Saudi can't win oil price war against US shale producers

London 29.01.2015 – The “swing producer” no more. There was a time not long ago, when Saudi Arabia could call the shots in the global oil market. Its dominant position was due, mainly, to its spare production capacity, its low production costs, its commanding position as the world's largest producer, and the fact that the dynasty that rules the kingdom could modify that country's oil policy at the click of a finger.

Over time, other equally powerful players appeared. First it was Russia, which surpassed Saudi as the world's largest producer. Although not a monarchy, the man in charge could also tack and order his minions to change energy policies. Then the US appeared. The production boom caused by shale producers can be easily described as capitalism unleashed. Unlike the other two, a myriad of independent private companies, varying in size, got onto the oil business, catapulting production numbers, and getting the US overall output ahead of both Russia and Saudi.

So now there are three “swing producers”, with quite different economic realities. Saudi has decided to “let the market” set oil prices. Increase of previous years, to over $100 levels, was due to a combination of factors, perhaps the most overlooked one being that oil became a store of value commodity. Aside from a spike in demand associated with growth in emerging markets, futures trading were buoyed by billions of dollars looking for shelter, which fueled an ever increasing price trend that wasn't necessarily demand-driven. As the saying goes, there's nothing more cowardly than money, and so the billions that were pumped in have either taken flight, or changed positions, offer and demand are now the drop's culprits. 

The market is oversupplied. Nearly all producers are countering lost income by increasing output, which adds to the glut. Stockpiles are at an all time high in most places. There's talk of players hoarding oil in tankers, expecting to turn a quick buck when prices rebound. Adding to the glut, is the fact that consumption in China, and Europe is decreasing, while Japan's chronic stagnation further weakens demand. While this is happening, the US Dollar has strengthened, which is another factor that pushes prices down. The US Federal Reserve, with its quantitative easing (QE) and low interest rates, has contributed in no small part to the shale boom.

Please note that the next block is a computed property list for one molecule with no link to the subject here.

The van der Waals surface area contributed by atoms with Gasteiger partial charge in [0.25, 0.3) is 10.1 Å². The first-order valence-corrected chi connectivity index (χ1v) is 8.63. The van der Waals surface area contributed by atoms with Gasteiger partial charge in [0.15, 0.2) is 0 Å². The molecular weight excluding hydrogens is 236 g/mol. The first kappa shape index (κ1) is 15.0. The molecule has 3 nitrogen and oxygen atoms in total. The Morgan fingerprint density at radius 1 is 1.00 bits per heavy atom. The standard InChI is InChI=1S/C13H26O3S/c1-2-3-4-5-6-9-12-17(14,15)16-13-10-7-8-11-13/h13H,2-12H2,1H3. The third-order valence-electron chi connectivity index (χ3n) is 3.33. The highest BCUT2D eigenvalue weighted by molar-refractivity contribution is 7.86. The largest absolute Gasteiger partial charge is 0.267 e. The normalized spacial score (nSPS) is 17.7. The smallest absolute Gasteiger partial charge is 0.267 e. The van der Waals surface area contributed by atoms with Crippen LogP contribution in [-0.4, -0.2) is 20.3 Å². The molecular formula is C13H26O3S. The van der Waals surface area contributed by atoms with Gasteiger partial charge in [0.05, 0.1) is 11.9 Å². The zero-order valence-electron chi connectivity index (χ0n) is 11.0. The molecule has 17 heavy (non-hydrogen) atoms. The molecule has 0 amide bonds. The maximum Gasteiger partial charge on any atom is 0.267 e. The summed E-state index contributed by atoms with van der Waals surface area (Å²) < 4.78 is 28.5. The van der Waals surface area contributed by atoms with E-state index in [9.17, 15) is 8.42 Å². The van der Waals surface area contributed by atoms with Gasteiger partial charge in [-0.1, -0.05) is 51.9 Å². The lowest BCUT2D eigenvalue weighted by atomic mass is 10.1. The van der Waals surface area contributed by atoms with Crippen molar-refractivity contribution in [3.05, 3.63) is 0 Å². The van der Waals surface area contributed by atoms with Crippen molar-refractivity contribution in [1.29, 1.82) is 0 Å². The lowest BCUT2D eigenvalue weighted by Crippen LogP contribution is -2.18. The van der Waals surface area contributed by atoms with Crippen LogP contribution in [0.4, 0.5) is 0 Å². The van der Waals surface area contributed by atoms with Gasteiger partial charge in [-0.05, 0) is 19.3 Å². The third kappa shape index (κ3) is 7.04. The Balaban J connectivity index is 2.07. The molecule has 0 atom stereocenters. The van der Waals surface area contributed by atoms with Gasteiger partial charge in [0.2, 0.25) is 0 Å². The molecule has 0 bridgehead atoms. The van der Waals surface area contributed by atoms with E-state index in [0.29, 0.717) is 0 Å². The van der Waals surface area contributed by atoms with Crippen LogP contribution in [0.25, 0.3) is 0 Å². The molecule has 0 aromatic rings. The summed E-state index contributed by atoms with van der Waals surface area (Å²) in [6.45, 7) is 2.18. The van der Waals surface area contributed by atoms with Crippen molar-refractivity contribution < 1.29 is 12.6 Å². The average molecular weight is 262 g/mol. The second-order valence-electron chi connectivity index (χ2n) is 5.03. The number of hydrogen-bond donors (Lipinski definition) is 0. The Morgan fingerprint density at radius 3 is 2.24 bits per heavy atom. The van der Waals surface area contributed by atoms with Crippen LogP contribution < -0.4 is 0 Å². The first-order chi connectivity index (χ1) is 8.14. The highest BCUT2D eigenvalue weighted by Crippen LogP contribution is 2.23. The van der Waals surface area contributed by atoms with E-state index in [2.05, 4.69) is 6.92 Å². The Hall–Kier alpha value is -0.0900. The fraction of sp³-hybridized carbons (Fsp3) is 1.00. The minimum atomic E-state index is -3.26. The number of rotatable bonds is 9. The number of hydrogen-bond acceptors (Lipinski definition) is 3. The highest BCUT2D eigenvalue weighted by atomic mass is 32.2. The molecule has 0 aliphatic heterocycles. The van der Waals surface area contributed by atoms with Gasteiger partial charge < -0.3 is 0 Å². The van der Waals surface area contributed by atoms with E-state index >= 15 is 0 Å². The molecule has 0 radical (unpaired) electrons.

Europe, in the meantime, is suffering its own economic woes. Mario Draghi's recent QE announcements saw the Euro taking a beating against other currencies. Switzerland's Central Bank decision to un-peg value of its currency against the Euro, followed by Denmark's decision to cut interest rates, piled on the drama. Then, Grexit fears, now that Greeks have voted into office someone who wants to “renegotiate” sovereign debt terms, is creating more volatility in the Eurozone, while undermining trust in its economies' capacity to spur growth.

Russia is having to deal with a different set of cards. Imposed international sanctions, after de facto annexation of Crimea, have caused the Ruble to lost over a third of its value. Oil income has dropped dramatically. Further sanctions are being discussed in Brussels. China is watching this developing scenario with great concern. The two nations border is thousands of miles long. Potential instability in Russia could spill over. Ever pragmatic, China is increasing oil imports from Russia.

This pushes Saudi to a situation of having to defend, simultaneously, its market share against two of the world's three largest producers in the world's two largest markets. Saudi's decision to discount its oil to Asian clients is surely not appreciated by Putin, though it appears that increasing energy deals between Russia and China are not circumscribed solely to economics, but to political factors. China has enough muscle to throw a lifeline to Russia, as the WSJ reported recently “Saudi Arabia imports fell 8 percent in 2014, and imports from Venezuela fell 11 percent.”

Rumors of a possible meeting between OPEC and non-OPEC producers, to agree on cuts, can only undermine Saudi in the long run. For it is almost unimaginable that US shale producers will sit on that table, or indeed reach a cartel-like consensus. If prices rebound, Russia probably keeps its increased market share in China, and shale producers -pumping at an all time high- will compete with Saudi also in international markets upon US government lifting long held light oil exports ban.

While the kingdom has a rather large financial cushion, recent investments-cuts announced by Saudi Aramco's officials would suggest that the pinch is already being felt. No point in adding production capacity with current oversupply showing no signs of abating. Consider recent comments by OPEC's al-Badri, of price having “bottomed”. However US stockpile levels, highest since 1982, may well be the reason for Goldman Sachs' contrasting view, suggesting that price could drop further to around $30. If there's an entente to be reached, it will likely be between Russia and Saudi. Who will benefit more if it happens? Not Saudi...

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